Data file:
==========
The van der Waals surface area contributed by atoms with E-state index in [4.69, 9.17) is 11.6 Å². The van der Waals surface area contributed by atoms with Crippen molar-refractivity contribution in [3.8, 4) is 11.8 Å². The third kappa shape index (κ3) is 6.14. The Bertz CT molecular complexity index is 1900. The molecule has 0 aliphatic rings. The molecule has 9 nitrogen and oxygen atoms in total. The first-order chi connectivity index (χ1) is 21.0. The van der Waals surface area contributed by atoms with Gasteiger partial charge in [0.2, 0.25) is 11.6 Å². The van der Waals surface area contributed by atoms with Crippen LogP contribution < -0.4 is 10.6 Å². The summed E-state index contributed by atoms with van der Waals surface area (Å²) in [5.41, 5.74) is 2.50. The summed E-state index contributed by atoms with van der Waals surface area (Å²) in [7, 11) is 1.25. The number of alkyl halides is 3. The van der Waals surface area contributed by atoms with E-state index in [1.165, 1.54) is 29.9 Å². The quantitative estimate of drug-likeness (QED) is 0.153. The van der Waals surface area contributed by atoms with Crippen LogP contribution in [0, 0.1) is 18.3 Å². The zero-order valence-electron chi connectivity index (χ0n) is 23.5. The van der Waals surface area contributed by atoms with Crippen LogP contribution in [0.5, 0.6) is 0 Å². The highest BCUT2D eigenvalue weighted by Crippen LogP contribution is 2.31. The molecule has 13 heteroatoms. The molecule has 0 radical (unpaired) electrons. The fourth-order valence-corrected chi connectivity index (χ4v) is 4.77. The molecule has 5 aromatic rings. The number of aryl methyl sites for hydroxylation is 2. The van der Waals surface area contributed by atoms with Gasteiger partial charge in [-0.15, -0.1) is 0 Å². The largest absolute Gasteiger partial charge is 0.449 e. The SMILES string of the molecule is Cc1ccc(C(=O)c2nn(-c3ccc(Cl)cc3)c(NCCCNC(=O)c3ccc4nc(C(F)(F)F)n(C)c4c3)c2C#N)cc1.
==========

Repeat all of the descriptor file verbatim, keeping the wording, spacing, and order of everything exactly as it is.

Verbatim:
The van der Waals surface area contributed by atoms with E-state index in [4.69, 9.17) is 11.6 Å². The van der Waals surface area contributed by atoms with Crippen molar-refractivity contribution in [3.8, 4) is 11.8 Å². The third kappa shape index (κ3) is 6.14. The Bertz CT molecular complexity index is 1900. The molecule has 0 aliphatic rings. The molecule has 9 nitrogen and oxygen atoms in total. The first-order chi connectivity index (χ1) is 21.0. The van der Waals surface area contributed by atoms with Gasteiger partial charge in [0.2, 0.25) is 11.6 Å². The van der Waals surface area contributed by atoms with Crippen LogP contribution < -0.4 is 10.6 Å². The summed E-state index contributed by atoms with van der Waals surface area (Å²) in [5.41, 5.74) is 2.50. The summed E-state index contributed by atoms with van der Waals surface area (Å²) in [7, 11) is 1.25. The number of alkyl halides is 3. The van der Waals surface area contributed by atoms with E-state index in [1.165, 1.54) is 29.9 Å². The quantitative estimate of drug-likeness (QED) is 0.153. The van der Waals surface area contributed by atoms with Crippen LogP contribution in [0, 0.1) is 18.3 Å². The zero-order valence-electron chi connectivity index (χ0n) is 23.5. The van der Waals surface area contributed by atoms with Crippen LogP contribution in [0.5, 0.6) is 0 Å². The highest BCUT2D eigenvalue weighted by Crippen LogP contribution is 2.31. The molecule has 13 heteroatoms. The molecule has 0 radical (unpaired) electrons. The fourth-order valence-corrected chi connectivity index (χ4v) is 4.77. The molecule has 5 aromatic rings. The number of aryl methyl sites for hydroxylation is 2. The van der Waals surface area contributed by atoms with Gasteiger partial charge in [-0.15, -0.1) is 0 Å². The largest absolute Gasteiger partial charge is 0.449 e. The SMILES string of the molecule is Cc1ccc(C(=O)c2nn(-c3ccc(Cl)cc3)c(NCCCNC(=O)c3ccc4nc(C(F)(F)F)n(C)c4c3)c2C#N)cc1.